Sensible, affordable and justifiable. It's hard to argue with the verdict passed this week on the GISC's proposed rulebook by Biba's chief executive, and firmly seconded by the AIIB's chairman.

Of course, both Mike Williams and Mike Slack have been deeply involved in shaping the framework for general insurance's new regulatory regime. But their approval for the anxiously awaited guidelines is certainly not a question of self-congratulation: what has been produced by Chris Woodburn and his council is a document that holds no fears for anyone who takes pride in plying his trade professionally.

Over and beyond that, the GISC's proposals offer the industry a chance to create a new environment of common training and trading standards that will improve every channel of distribution and delivery. In that way, the consumer benefits – which was always the GISC's raison d'etre. But so, as a result, does the industry.

The beauty of it for brokers and most intermediaries is that this goal should not prove difficult to attain. The new guidelines are solidly rooted in current IBRC and ABI practices. And where they go further than presently required – such as with enhanced PI cover, or new audit requirements – the best are already operating to these standards.

Undoubtedly there will be some firms that find the transition to modern and progressive regulation a shock to the system – both financially as well as operationally. But in an era of transparency and customer protection, there can be no place for individuals not prepared to embrace best business practice in every aspect of their operations.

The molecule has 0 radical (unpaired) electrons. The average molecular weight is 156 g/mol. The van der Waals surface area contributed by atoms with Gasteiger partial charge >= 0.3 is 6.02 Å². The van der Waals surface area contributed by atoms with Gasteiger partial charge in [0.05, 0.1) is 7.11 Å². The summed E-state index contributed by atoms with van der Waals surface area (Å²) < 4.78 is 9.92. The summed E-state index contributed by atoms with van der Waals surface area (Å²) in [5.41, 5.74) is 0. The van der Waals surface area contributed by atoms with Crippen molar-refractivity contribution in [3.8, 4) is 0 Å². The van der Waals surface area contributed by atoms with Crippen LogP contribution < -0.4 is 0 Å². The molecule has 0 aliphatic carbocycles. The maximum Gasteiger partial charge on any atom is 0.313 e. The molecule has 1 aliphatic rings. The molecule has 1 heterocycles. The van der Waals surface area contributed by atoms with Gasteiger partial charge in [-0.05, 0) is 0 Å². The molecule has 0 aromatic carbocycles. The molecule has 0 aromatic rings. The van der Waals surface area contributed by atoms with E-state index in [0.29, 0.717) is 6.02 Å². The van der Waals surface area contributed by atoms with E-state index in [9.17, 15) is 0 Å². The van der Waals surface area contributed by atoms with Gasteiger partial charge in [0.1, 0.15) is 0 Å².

Not every broker and intermediary always has his sights fixed on these higher aspirations of total consumer satisfaction. The costs of regulation grip them far more firmly. Happily for the majority, the costs of this regime fall lightly on their shoulders. For small brokers, the costs of GISC will be almost identical to those under IBRC – intentionally, no doubt: it would have been madness to alienate the bedrock of the sector.

Mid-to-large brokers may pay a little more. And the largest brokers will certainly pay a lot more – unless they are a Lloyd's broker, in which case they are more than quids in.

The levy on insurers may favour the larger ones disproportionately, which could cause difficulties if it means small motor insurers, for example, are disadvantaged. Undoubtedly, there are some areas where more detail is required from the GISC.

But at this stage, Woodburn and his team can afford to draw breath and congratulate themselves on all they have achieved. Constructing a new regime from scratch and at speed was a formidable task. They have gone a long way to pulling it off. The industry owes them its gratitude.